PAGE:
Every year, I attend a number of industry shows to stay on top of changing trends and, more importantly, to touch base with our most important contacts – our customers. This year’s first-ever Inkjet Summit that took place in Ponte Vedra Beach, Florida did not disappoint. You can read more about the feedback from attendees, including myself, in the current issue of Printing Impressions.
There aren’t enough conferences directly dedicated to the trends and challenges of the inkjet market, and with inkjet technology and solutions continuing to disrupt the industry, the Summit was a welcome opportunity to examine these trends in detail. I was honored to speak on the Keynote Panel with Joe Raccuia, formerly of Finch Paper and fellow colleagues in the industry about our perspective on the inkjet market opportunity as suppliers and our vision for the future. The conference also featured panels, case studies and networking lunches on direct mail, transactional printing and book printing, providing attendees with a cross-section of all areas most relevant to their business.
The well-attended event enabled us to connect with a number of current and potential newcustomers in an intimate setting and get a feel for the largest challenges within the industry. As has been the case at many of the shows I’ve attended recently, the complete transition to digital prevailed as the one topic that transcended all areas of the print industry. Offset printers, among others, are seeing that it is time to adopt new technology, and are looking to flesh out the “how” in trying to move forward. Digital technology now presents little compromise on quality and an advantageous cost and many attendees spoke about their eagerness to take advantage of its various applications. I was able to provide insight on how Ricoh is always endeavoring to provide solutions that make the move to digital as painless as possible; solutions that include our flexible InfoPrint 5000 platform that was recently announced as the world-wide market leader in high-speed inkjet, and the accompanying Extended Media Dryer, which allows printers to use a variety of coated stocks.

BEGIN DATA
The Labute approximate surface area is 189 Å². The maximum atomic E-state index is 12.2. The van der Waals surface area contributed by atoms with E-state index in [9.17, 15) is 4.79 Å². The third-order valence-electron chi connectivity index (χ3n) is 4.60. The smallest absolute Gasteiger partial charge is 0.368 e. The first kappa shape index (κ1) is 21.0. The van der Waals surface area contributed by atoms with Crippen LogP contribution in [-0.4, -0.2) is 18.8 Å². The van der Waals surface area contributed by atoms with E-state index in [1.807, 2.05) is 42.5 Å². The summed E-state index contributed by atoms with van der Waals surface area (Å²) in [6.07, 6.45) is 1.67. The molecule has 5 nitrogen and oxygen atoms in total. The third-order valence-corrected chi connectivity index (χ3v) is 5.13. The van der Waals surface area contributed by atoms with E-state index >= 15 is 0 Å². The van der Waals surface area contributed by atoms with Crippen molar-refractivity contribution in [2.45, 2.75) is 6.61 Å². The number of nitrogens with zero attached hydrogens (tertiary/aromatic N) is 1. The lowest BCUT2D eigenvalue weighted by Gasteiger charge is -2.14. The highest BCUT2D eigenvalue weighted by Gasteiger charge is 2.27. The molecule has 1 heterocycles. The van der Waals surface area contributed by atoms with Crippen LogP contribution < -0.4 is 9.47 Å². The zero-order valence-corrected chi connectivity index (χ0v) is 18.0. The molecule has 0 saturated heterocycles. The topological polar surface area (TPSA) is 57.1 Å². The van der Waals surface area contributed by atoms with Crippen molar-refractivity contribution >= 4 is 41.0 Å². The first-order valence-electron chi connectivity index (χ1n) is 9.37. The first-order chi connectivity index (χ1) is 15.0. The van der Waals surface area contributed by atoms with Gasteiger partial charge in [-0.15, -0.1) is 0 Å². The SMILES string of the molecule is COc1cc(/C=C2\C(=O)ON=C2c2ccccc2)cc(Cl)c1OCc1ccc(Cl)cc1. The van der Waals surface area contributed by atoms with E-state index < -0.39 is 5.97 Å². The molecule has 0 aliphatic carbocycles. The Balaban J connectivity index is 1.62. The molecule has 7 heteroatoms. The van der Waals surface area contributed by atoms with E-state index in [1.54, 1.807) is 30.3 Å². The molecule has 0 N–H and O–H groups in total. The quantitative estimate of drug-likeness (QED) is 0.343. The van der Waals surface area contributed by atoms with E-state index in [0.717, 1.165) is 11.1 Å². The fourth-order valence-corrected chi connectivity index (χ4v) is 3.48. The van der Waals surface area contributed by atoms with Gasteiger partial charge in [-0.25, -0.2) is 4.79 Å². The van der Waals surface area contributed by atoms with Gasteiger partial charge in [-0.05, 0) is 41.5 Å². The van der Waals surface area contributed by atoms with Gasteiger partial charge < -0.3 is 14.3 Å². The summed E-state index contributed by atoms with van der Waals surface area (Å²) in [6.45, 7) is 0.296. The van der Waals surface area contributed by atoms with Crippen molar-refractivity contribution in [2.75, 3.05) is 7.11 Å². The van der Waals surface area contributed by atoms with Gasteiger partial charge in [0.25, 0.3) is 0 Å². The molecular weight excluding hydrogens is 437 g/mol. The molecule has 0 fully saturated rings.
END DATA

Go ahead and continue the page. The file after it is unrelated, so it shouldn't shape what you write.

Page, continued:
One of the bigger challenges for commercial printers, particularly those who do small projects in specialized areas like book or manual printing, is figuring out how to use digital technology to provide the quality customers demand, combined with maximizing the flexible capabilities of digital. This is particularly true with smaller print shops that need to be more nimble as they grow and respond to the rapidly changing demands from their customers. My colleague Rich Lloyd recently delved deeper into the reasons for the switch to digital and gave helpful strategies on how to make this booming segment of book printing more profitable.
The Inkjet Summit focused on new technologies that are forming the foundation for inkjet’s future. We look forward to continuing to embrace the open and lively dialogue with our customers and colleagues that will chart the future, growth and innovation of inkjet – and the larger print industry. You can read more about the Inkjet Summit in Printing Impressions’ June issue.
Vice President, Continuous Forms Production Solutions & Technology Alliances, Ricoh